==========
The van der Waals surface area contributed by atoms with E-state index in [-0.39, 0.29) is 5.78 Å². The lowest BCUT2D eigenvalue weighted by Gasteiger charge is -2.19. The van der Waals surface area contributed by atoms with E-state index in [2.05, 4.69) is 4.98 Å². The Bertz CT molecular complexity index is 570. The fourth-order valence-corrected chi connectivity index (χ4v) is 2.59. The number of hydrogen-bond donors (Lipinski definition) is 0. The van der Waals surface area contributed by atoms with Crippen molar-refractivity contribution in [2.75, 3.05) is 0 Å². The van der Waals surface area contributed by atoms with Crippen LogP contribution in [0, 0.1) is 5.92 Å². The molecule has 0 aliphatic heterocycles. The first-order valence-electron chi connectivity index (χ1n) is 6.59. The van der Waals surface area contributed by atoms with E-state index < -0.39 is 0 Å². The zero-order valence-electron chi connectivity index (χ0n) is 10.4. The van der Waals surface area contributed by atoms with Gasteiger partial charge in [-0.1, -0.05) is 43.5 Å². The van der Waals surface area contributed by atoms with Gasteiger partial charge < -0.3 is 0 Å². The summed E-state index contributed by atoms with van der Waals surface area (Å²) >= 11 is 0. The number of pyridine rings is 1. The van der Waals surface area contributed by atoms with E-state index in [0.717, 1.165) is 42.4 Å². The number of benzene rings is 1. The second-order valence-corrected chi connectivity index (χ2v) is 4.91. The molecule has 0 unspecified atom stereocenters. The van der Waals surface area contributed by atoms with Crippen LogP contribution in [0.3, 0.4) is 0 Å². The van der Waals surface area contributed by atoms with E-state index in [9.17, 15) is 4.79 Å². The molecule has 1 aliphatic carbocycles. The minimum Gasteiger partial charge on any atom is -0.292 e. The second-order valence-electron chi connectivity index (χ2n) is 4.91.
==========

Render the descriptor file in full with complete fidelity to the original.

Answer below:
The van der Waals surface area contributed by atoms with E-state index in [-0.39, 0.29) is 5.78 Å². The lowest BCUT2D eigenvalue weighted by Gasteiger charge is -2.19. The van der Waals surface area contributed by atoms with E-state index in [2.05, 4.69) is 4.98 Å². The Bertz CT molecular complexity index is 570. The fourth-order valence-corrected chi connectivity index (χ4v) is 2.59. The number of hydrogen-bond donors (Lipinski definition) is 0. The van der Waals surface area contributed by atoms with Crippen molar-refractivity contribution in [2.75, 3.05) is 0 Å². The van der Waals surface area contributed by atoms with Crippen LogP contribution in [0, 0.1) is 5.92 Å². The molecule has 0 aliphatic heterocycles. The first-order valence-electron chi connectivity index (χ1n) is 6.59. The van der Waals surface area contributed by atoms with E-state index < -0.39 is 0 Å². The zero-order valence-electron chi connectivity index (χ0n) is 10.4. The van der Waals surface area contributed by atoms with Gasteiger partial charge in [-0.1, -0.05) is 43.5 Å². The van der Waals surface area contributed by atoms with Gasteiger partial charge < -0.3 is 0 Å². The summed E-state index contributed by atoms with van der Waals surface area (Å²) >= 11 is 0. The number of pyridine rings is 1. The van der Waals surface area contributed by atoms with E-state index in [0.717, 1.165) is 42.4 Å². The number of benzene rings is 1. The second-order valence-corrected chi connectivity index (χ2v) is 4.91. The molecule has 0 unspecified atom stereocenters. The van der Waals surface area contributed by atoms with Crippen LogP contribution in [0.3, 0.4) is 0 Å². The van der Waals surface area contributed by atoms with E-state index in [9.17, 15) is 4.79 Å². The molecule has 1 aliphatic carbocycles. The minimum Gasteiger partial charge on any atom is -0.292 e. The second-order valence-electron chi connectivity index (χ2n) is 4.91.